Generally, once a hegemonic culture becomes aware of highly desired medicinal properties of a plant used by Indigenous peoples for generations, the risk of over harvesting it increases exponentially. Science must do its part to ensure that indigenous research continues with the blessings of Indigenous peoples and Indigenous thinkers, as mentioned in class lecture on February 7, 2011, but also with indigenous methods, such as encountering three of the same plant before harvesting one (Peat 1994). In this way we can ensure that balance is maintained. (By Ersilia M. Loustaunau, University of Arizona, March 2011)


by Ersilia M. Loustaunau (U of A)

It is commonly reported that indigenous peoples of the southwest often combine true cedar wood and Juniperus virginiana, known as Eastern red cedar, into the umbrella term of cedar. Superficially this would seem to indicate the importance of some plants over others until we remember how indigenous peoples consider all living things to have a spirit of their own and are therefore all sacred in their own right (Allen 1991).

In the case of cedar, the bark, berries, leaves, seeds, and twigs can all be used for medicine, from treating problem skin in the form of an astringent or antiseptic or to treat oily or irritated scalp and skin as well. The calming attributes relieve the itching and soothe the more serious skin conditions of psoriasis and eczema. Other uses listed in various online sites include working as an insect repellant, as an inhalant for respiratory issues, and as a sedative. Little documented research was found on recipes detailing exactly how the cedar is prepared for the aforementioned uses with the exception of one author who reported that Navajo were seldom definite about quantities (Wyman 1941). Fortunately class activities which focused on creating tinctures and “baños” (baths) while adhering to the mantra of “tira nada” (waste nothing) indicate how this could be done while in addition to looking up how Cedar Baths/Soaks are used.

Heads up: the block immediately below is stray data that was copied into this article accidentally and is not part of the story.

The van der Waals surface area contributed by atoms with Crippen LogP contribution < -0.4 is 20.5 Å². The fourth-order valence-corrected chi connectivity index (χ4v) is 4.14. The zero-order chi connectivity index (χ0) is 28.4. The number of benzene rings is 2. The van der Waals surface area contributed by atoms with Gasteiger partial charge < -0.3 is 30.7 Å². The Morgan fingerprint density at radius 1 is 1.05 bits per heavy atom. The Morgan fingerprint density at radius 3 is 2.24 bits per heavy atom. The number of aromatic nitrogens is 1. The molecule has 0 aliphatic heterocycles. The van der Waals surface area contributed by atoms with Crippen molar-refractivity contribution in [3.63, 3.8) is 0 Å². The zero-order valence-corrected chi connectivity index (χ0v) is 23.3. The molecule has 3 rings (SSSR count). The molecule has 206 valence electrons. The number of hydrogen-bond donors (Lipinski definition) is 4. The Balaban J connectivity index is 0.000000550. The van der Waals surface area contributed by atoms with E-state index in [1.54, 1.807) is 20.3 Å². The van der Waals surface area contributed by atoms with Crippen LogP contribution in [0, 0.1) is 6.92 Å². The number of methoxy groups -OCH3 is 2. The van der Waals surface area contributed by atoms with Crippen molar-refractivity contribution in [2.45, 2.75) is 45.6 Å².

With cedar, careful attention must be paid as high concentrations can and will irritate the very skin is it trying to soothe. One should frequently consult an experienced healer as to dosages as pungent plants such as cedar commonly have powerful attributes (Sun Bear, Wabun Wind, & Mulligan 1991). Often the amount required to achieve the desired outcome is miniscule, as we heard during class lecture on January 24, 2011 concerning creosote and how an amount in the size of the tip of your finger is generally sufficient. Once again balance is shown to be of utmost importance in the ministrations of powerful medicine; a little is good, too much of a good thing is not. With proper care and preparation cedar can be used to tend mind, body and spirit in an ethical and respectful way for the healer, the participant and the plant itself. (By Ersilia M. Loustaunau, University of Arizona, March 2011)